She was my grandmother. And I’m sorry to say, I never really knew her very well. As far as grandmothers go, she missed her mark on more than one occasion. I like to think she tried, in her own way. I like to hope she did, anyway.
But I’ll never forget the one time she picked me up, took me the to the dollar store, and spent the afternoon with me. Even let me sit on her plastic covered sofas. I felt special that day.
You could always smell her coming. And where she had been. And sometimes where she was going to go. Her perfume could fill the room like laughing gas until everyone was choking on roses and shared the same flowery smelling hair and clothes.
She had the reddest lipstick I had ever seen, only to be matched by her inhumanly carrot orange hair. She swore until the day she died that she never once had it dyed. She’d kiss you on the cheek and you’d be left with a contact high from the perfume, and half a tube of Revlon on your face.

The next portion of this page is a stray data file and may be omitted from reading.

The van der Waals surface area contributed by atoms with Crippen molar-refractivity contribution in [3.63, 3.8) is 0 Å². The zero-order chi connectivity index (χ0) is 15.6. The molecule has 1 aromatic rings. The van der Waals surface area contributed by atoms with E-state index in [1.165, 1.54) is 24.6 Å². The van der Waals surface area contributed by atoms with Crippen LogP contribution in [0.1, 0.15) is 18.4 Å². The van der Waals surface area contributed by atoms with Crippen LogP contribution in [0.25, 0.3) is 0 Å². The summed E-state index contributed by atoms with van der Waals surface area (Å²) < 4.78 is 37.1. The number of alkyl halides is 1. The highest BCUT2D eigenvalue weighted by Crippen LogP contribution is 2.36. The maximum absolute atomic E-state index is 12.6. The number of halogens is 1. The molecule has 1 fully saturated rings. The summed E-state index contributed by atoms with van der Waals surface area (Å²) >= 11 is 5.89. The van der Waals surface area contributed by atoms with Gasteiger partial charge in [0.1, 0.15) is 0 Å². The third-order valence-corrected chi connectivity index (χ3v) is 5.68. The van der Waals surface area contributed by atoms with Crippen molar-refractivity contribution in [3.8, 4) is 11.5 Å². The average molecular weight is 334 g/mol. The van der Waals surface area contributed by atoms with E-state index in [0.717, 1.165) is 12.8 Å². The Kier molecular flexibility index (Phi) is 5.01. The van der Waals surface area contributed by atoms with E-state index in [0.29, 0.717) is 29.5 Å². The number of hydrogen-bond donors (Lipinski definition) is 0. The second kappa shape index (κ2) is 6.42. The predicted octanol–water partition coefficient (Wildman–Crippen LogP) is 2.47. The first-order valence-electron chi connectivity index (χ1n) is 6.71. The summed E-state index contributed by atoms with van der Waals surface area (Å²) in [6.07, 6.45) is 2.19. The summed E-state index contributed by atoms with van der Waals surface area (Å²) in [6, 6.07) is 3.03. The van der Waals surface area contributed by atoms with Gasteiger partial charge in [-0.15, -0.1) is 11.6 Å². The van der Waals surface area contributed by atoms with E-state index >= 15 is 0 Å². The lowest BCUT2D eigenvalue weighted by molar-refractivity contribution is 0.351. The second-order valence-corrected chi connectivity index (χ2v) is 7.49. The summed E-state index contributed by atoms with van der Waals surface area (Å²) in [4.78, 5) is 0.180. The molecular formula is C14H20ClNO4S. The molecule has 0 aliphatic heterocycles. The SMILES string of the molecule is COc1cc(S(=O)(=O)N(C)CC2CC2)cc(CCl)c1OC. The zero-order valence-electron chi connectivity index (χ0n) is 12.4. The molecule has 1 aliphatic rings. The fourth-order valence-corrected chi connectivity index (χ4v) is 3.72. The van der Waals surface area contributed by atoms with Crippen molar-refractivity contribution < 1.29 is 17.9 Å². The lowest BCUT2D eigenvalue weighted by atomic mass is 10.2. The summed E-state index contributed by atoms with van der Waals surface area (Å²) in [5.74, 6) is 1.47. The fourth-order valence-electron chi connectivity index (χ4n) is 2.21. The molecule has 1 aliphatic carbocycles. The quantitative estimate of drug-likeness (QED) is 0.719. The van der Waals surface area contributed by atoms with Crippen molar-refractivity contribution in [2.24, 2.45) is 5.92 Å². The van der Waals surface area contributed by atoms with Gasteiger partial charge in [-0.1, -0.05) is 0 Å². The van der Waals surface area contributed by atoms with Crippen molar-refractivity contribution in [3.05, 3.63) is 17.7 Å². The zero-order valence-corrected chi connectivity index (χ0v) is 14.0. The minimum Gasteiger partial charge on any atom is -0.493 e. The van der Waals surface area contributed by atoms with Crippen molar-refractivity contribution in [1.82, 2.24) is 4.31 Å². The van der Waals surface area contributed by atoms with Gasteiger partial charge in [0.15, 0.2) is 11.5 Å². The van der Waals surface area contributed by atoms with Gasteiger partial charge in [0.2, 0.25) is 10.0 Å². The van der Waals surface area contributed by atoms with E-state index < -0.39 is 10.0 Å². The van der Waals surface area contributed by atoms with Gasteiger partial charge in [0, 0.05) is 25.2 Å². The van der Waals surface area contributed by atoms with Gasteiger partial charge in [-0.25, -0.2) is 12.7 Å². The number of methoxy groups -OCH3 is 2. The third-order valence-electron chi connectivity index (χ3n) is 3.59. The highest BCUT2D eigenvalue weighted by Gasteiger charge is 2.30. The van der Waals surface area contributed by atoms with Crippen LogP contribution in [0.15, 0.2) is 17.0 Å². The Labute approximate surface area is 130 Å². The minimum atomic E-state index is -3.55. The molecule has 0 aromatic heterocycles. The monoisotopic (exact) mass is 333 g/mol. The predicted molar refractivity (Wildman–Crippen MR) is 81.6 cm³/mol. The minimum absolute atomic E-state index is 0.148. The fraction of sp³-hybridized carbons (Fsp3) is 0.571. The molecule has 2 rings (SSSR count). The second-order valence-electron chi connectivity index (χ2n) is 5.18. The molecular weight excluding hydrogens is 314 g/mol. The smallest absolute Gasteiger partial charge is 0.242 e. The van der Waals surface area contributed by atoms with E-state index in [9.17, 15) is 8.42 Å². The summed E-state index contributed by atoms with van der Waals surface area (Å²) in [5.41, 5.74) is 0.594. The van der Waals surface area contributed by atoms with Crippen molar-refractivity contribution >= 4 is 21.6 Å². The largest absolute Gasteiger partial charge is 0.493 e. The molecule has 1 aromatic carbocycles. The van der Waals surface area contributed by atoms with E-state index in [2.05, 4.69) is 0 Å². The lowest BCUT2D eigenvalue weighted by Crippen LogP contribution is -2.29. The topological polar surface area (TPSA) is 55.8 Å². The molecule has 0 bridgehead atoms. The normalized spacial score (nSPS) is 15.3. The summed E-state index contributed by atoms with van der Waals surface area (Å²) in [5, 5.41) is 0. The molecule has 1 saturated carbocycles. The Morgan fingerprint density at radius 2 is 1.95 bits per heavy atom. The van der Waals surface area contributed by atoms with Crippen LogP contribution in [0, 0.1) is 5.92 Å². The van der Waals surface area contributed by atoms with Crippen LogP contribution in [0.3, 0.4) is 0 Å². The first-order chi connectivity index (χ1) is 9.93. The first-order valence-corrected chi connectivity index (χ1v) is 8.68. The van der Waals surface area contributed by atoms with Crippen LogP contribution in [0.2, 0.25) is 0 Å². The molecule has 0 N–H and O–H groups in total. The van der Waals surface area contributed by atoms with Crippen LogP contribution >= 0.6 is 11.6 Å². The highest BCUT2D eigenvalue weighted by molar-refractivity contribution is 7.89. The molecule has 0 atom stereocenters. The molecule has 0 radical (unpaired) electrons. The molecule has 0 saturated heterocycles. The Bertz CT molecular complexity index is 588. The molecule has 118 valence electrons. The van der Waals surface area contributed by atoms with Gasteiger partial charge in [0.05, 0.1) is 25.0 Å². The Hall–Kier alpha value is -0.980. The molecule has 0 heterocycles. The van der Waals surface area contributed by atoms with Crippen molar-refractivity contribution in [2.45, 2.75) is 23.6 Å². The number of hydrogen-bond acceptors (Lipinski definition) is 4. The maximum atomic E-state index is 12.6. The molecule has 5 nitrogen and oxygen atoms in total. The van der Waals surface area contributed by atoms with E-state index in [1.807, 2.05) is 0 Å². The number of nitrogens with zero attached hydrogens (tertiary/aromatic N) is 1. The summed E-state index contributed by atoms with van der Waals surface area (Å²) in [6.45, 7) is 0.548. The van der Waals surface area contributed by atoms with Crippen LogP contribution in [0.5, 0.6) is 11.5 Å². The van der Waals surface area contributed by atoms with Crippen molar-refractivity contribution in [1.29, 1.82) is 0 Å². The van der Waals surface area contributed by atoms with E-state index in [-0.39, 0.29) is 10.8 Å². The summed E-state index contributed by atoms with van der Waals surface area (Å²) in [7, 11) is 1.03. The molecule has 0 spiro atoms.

Her costume jewelry was always in sight and earshot, and dangling off of every body part it could live on. Necklaces, earrings, bracelets. Shiny and gold. Dangles and fake gems. She loved it.
She died when I was a teenager. I remember feeling guilty. Because i should have been more sad. I should have known her better.
But I can still tell you what her perfume smelled like.